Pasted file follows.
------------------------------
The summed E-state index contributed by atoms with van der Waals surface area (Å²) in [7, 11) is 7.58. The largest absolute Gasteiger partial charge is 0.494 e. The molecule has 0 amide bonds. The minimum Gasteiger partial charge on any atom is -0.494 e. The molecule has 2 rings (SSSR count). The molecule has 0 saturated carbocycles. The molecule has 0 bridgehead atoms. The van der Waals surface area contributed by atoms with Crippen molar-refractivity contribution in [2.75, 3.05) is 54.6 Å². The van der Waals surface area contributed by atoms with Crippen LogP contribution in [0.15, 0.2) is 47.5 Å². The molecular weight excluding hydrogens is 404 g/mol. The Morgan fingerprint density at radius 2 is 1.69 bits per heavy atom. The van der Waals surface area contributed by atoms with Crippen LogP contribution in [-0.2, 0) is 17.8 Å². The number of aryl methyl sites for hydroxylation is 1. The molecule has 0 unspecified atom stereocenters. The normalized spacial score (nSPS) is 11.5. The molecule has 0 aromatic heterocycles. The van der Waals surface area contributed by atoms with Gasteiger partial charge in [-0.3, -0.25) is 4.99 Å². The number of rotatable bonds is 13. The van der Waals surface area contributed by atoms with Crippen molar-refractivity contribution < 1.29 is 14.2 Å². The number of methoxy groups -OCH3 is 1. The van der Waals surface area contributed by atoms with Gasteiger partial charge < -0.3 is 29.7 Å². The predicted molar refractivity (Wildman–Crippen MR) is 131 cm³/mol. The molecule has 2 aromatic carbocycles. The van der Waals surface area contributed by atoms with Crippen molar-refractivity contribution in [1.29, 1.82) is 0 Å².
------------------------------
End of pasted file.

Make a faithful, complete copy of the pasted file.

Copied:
The summed E-state index contributed by atoms with van der Waals surface area (Å²) in [7, 11) is 7.58. The largest absolute Gasteiger partial charge is 0.494 e. The molecule has 0 amide bonds. The minimum Gasteiger partial charge on any atom is -0.494 e. The molecule has 2 rings (SSSR count). The molecule has 0 saturated carbocycles. The molecule has 0 bridgehead atoms. The van der Waals surface area contributed by atoms with Crippen molar-refractivity contribution in [2.75, 3.05) is 54.6 Å². The van der Waals surface area contributed by atoms with Crippen LogP contribution in [0.15, 0.2) is 47.5 Å². The molecular weight excluding hydrogens is 404 g/mol. The Morgan fingerprint density at radius 2 is 1.69 bits per heavy atom. The van der Waals surface area contributed by atoms with Crippen LogP contribution in [-0.2, 0) is 17.8 Å². The number of aryl methyl sites for hydroxylation is 1. The molecule has 0 unspecified atom stereocenters. The normalized spacial score (nSPS) is 11.5. The molecule has 0 aromatic heterocycles. The van der Waals surface area contributed by atoms with Gasteiger partial charge in [-0.3, -0.25) is 4.99 Å². The number of rotatable bonds is 13. The van der Waals surface area contributed by atoms with Crippen molar-refractivity contribution < 1.29 is 14.2 Å². The number of methoxy groups -OCH3 is 1. The van der Waals surface area contributed by atoms with Gasteiger partial charge < -0.3 is 29.7 Å². The predicted molar refractivity (Wildman–Crippen MR) is 131 cm³/mol. The molecule has 2 aromatic carbocycles. The van der Waals surface area contributed by atoms with Crippen molar-refractivity contribution in [1.29, 1.82) is 0 Å².